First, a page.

• 03 JAN 17
    • 0

    What Ice Does to Your Dental Health

    iceYou encourage your children to drink water, so ice may seem like a safe thing to munch. But this incredibly hard substance can do a lot of damage to your child’s dental health. Think of it this way: if you’ve ever seen what a hail storm can do to the hood of a car, you know that ice is far from harmless.

    If your little ones love crunchy foods, they may gravitate towards chewing on ice chips, such as those left over in cold drinks. But here are three things Dr. Kimmy wants you to know about chewing ice.

    If you need a knowledgeable pediatric dentist to keep your children’s teeth and gums in excellent health, call our Manhasset, New York pediatric dental office in 2017 for routine check-ups and dental cleanings.

    1 – Ice Can Damage Enamel: This may be surprising, as small pieces of ice can melt in your mouth quite quickly, but when water is frozen it is hard enough to shatter a glass window. If you put an ice cube into your mouth and crack it with your molars, it may create micro fractures and small cracks in the enamel of your teeth. Such fractures and cracks can easily grow larger with time (and more ice crunching) and become an entry point for harmful bacteria to create dental cavities.

    Furthermore, if your child has any pre-existing dental work such as fillings or crowns, they may become loosened or dislodged by continued pressure from hard bits of ice.

    2 – Ice Can Injure Gums: Again, we tend to think of ice as being a heart-beat away from water, but when it cracks, it splinters it creates shards that can cut sensitive oral tissues, such as cheeks and gums. Worse yet, your child may not feel any pain from these tiny abrasions at the time, due to the numbing properties of ice. They may only notice soreness the next day, or after consuming salty or acidic foods that irritate the cuts. If your child likes to chew ice, and occasionally has mysterious sore spots on her gum tissue, this may be the reason why.

    3 – A Craving for Ice Can Indicate Medical Conditions: This isn’t exactly a dental concern, but it’s something you should definitely be aware of. Pica is the medical term for cravings for non-nutritive, non-food items. It usually refers to eating dirt, chalk, ashes, or rocks, for example, but it can also include ice. The condition usually suggests a mineral deficit; ice cravings, specifically, point to iron deficiency anemia.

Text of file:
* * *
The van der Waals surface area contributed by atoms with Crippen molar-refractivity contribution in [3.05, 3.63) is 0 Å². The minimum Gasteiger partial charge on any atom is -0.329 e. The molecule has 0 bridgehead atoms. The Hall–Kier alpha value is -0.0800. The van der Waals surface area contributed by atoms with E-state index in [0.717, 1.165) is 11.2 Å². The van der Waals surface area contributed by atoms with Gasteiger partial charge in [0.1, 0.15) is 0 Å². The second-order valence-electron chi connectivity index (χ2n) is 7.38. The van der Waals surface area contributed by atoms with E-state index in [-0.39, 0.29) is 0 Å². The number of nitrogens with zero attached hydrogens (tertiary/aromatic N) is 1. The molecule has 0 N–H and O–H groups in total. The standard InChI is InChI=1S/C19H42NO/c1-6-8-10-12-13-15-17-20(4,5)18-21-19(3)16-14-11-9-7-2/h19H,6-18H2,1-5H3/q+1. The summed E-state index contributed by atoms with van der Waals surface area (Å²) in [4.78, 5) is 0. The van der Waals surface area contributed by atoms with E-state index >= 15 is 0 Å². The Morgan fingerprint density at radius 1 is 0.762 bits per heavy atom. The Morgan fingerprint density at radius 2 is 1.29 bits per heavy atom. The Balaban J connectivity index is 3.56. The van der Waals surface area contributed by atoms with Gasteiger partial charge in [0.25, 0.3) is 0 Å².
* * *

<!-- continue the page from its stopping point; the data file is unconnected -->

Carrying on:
Doctors aren’t certain why this happens, but it may have something to do with inflamed gums being a symptom of anemia. The ice may feel good as it cools inflamed oral tissues. It may also be connected to the jolt of energy that cold temperatures deliver our nervous systems (think of an energizing cool shower, or the invigorating scent of menthol). Anemia causes fatigue, so the chill of ice may give those suffering a deficit a short-lived burst of energy. If your child like to chew ice, we definitely recommend you have his or her iron levels checked by a pediatrician. If levels are low, your doctor can prescribe a supplement and suggest dietary changes.

    If Your Child Likes To Crunch

    In most cases, children who chew on ice do it for the satisfying crunch. To help break the habit, we suggest keeping easily accessible safe snacks on hand to give your child something healthy to chew instead. Keep your ears primed for sounds of your ice-maker, and be ready to put one of these healthy alternatives into her hands the next time she goes for the ice. We also recommend you explain to your child how damaging ice can be to the health of their teeth and gums. The knowledge alone may be persuasive enough for more mature children.

    Healthy foods that crunch:

    • Carrots
    • Apples
    • Celery
    • Sun Chips
    • Baked pita chips
    • Cucumbers and pickles
    • Almonds,
    • Peanuts
    • Soy-nuts
    • Pretzel sticks

     

    If you need a knowledgeable pediatric dentist to keep your children’s teeth and gums in excellent health, call our Manhasset, New York pediatric dental office in 2017 for routine check-ups and dental cleanings.

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